Black History Month – Little Known Facts Everyone Needs To Know
During the late 19th century, African American women used a variety of home remedies to keep their curly tresses prim and proper. Back in the day mixtures of things like goose fat, various soaps, perfumes, and heavy oils helped women of color straighten, wash, condition, and grow their hair. Nothing can take away the enormous impact in Black hair, beauty and cosmetics that Madam C.J. Walker created for women of color. Her achievements are unparalleled, her financial donations, social activism, and philanthropy work are deservingly well noted in history. However, the shoulders for which she stood have strangely been overlooked.
I'm not sure why the Netflix miniseries, "Self Made," omitted a major part of how Walker, whose real name Sarah Breedlove, started in the Black hair-care industry. I do know that Octavia Spencer did a phenomenal job portraying the haircare legend. The series was great, but the writers didn't share the fact that Madam C.J. Walker was trained and worked for Annie Turnbo Malone. They mischaracterized her legacy in negative light and used the name "Addie Monroe" instead of her real name. This oversight was also pointed out on the website State Historical Society of Missouri were the editor wrote,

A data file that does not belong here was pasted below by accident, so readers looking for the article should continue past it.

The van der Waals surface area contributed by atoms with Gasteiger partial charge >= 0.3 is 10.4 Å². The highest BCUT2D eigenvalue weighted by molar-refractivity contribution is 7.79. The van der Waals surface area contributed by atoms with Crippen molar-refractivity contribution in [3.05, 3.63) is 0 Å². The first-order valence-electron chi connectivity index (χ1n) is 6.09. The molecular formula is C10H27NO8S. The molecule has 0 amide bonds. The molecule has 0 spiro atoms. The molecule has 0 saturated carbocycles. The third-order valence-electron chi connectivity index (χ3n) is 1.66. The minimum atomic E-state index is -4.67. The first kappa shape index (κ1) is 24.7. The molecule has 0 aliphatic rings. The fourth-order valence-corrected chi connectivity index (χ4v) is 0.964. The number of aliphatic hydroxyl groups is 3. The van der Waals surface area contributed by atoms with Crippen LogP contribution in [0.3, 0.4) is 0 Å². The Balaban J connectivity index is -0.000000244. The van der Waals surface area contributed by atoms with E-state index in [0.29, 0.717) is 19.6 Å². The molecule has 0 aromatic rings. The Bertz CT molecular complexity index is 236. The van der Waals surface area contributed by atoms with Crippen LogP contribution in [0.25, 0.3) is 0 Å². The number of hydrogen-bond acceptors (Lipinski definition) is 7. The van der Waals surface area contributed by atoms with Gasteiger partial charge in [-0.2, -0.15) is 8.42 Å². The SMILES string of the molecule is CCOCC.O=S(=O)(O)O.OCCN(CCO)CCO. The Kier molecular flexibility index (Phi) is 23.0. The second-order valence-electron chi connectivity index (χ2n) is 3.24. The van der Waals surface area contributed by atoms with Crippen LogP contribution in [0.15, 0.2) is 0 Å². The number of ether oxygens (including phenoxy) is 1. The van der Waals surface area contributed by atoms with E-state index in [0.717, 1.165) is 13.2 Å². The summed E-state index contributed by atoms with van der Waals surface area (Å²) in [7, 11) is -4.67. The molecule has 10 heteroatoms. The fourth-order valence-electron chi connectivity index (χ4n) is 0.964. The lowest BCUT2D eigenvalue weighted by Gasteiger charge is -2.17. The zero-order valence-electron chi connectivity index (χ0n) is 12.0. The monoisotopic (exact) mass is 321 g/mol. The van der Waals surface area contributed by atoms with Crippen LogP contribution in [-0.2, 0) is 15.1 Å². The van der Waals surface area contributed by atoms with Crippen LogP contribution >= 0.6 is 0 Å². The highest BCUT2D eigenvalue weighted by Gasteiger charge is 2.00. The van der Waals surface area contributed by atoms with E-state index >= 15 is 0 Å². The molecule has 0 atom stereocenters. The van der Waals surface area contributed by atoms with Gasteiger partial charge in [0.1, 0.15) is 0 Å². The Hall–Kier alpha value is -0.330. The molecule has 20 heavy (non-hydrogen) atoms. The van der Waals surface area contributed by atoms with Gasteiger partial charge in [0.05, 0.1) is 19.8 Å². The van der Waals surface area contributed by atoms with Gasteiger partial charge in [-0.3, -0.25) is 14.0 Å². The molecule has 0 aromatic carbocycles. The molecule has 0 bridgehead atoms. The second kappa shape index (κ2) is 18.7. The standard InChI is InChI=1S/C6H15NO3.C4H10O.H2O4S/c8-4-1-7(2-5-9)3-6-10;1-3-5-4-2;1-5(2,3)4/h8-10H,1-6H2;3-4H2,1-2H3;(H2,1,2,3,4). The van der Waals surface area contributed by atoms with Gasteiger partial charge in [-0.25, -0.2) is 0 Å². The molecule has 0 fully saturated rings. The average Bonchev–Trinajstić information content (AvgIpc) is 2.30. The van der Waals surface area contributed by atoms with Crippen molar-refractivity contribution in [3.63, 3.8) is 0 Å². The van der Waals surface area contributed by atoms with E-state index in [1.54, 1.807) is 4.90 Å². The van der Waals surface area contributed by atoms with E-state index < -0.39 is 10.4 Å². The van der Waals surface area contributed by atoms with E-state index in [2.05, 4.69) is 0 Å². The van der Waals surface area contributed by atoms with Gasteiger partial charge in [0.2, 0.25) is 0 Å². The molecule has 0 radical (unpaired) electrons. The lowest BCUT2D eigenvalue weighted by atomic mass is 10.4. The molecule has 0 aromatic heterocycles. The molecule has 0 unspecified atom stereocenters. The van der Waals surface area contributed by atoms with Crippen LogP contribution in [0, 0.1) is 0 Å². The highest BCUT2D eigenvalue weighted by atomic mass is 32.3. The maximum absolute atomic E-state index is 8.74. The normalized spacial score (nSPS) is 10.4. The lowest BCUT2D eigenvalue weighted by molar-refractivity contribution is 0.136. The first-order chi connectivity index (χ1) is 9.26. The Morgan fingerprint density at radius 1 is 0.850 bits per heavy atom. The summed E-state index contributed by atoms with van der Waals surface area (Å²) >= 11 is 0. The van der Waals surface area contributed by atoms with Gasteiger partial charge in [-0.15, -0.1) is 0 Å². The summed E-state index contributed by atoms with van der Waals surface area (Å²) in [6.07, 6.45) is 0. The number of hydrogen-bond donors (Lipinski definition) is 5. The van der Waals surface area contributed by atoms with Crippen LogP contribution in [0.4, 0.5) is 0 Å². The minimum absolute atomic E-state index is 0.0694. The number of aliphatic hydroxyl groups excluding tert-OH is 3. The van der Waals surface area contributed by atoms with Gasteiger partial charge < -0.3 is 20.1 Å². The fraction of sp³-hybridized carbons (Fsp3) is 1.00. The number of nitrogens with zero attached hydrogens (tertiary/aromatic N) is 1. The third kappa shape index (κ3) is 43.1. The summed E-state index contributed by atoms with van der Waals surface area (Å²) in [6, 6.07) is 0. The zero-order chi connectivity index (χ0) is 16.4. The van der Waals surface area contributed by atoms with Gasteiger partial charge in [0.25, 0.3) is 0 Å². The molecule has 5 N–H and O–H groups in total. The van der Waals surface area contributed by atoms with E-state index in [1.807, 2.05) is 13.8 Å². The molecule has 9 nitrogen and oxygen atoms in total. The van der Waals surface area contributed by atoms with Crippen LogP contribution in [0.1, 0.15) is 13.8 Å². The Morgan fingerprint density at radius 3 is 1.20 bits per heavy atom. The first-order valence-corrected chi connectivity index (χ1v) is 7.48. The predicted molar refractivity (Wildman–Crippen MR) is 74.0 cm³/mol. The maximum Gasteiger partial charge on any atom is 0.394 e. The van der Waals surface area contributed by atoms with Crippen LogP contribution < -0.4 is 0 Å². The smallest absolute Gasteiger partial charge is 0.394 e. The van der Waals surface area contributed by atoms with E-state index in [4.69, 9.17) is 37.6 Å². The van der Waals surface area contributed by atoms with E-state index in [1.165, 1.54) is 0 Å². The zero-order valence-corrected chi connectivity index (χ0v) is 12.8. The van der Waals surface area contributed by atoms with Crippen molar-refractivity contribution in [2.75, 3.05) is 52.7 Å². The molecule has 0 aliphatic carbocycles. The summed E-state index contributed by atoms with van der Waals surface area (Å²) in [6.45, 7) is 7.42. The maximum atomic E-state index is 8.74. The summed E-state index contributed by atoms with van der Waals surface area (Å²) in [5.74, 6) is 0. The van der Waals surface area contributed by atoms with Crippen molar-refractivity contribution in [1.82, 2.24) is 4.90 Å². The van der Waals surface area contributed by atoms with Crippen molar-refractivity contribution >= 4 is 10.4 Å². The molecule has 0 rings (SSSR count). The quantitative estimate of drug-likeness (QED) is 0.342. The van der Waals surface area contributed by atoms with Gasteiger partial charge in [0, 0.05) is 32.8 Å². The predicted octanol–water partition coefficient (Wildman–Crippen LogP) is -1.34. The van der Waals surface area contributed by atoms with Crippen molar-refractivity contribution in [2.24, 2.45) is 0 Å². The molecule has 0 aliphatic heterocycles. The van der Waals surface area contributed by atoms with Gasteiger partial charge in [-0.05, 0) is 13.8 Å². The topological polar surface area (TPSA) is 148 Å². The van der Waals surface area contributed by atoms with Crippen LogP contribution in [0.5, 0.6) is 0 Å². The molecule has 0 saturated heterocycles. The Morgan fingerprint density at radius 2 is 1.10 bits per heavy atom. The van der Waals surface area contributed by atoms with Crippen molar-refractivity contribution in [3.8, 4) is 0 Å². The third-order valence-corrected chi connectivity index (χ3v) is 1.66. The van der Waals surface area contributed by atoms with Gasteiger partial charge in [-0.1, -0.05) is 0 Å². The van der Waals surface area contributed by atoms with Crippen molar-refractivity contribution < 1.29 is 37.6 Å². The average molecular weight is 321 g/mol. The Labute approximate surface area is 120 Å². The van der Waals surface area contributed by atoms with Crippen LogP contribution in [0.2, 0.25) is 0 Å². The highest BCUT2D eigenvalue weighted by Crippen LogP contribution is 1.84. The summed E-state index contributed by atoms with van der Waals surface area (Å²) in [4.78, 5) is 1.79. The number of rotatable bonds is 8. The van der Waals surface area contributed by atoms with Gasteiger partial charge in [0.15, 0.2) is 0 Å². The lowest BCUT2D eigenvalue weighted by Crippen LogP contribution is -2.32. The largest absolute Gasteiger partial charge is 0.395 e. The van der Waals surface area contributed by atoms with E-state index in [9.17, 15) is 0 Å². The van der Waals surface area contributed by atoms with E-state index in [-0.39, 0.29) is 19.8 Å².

“Annie Turnbo Malone’s legacy as a pioneer in the African American beauty and cosmetic business has largely been overshadowed by the success of her former employee, Madam CJ Walker,” it continued. “This is beginning to change, however, and Malone is now being recognized for her role in launching the industry.”
Annie Turnbo Malone was the first African-American female multi-millionaire and Black hair-care pioneer for women of color. She was also a businesswoman and inventor who created the original formula for "Wonderful Hair Grower" (also known as the Poro Formula,) owned the Poro Hair Company, established Poro College of Cosmetology and Center, and developed a mail-ordering process for beauty products. The iconic chemist, philanthropist, and entrepreneur mentored and employed Walker while she lived in St. Louis. Another cool fact, she is one of the first people in St. Louis own a Rolls-Royce.
By 1924, Annie Louis Malone had revolutionize the world of cosmetology and beauty for Black women establishing branches of Poro College in 15 major cities in the United States. This in turn help women of color build careers in beauty and become successful entrepreneurs much like Madam C.J. Walker. Below is more of her story.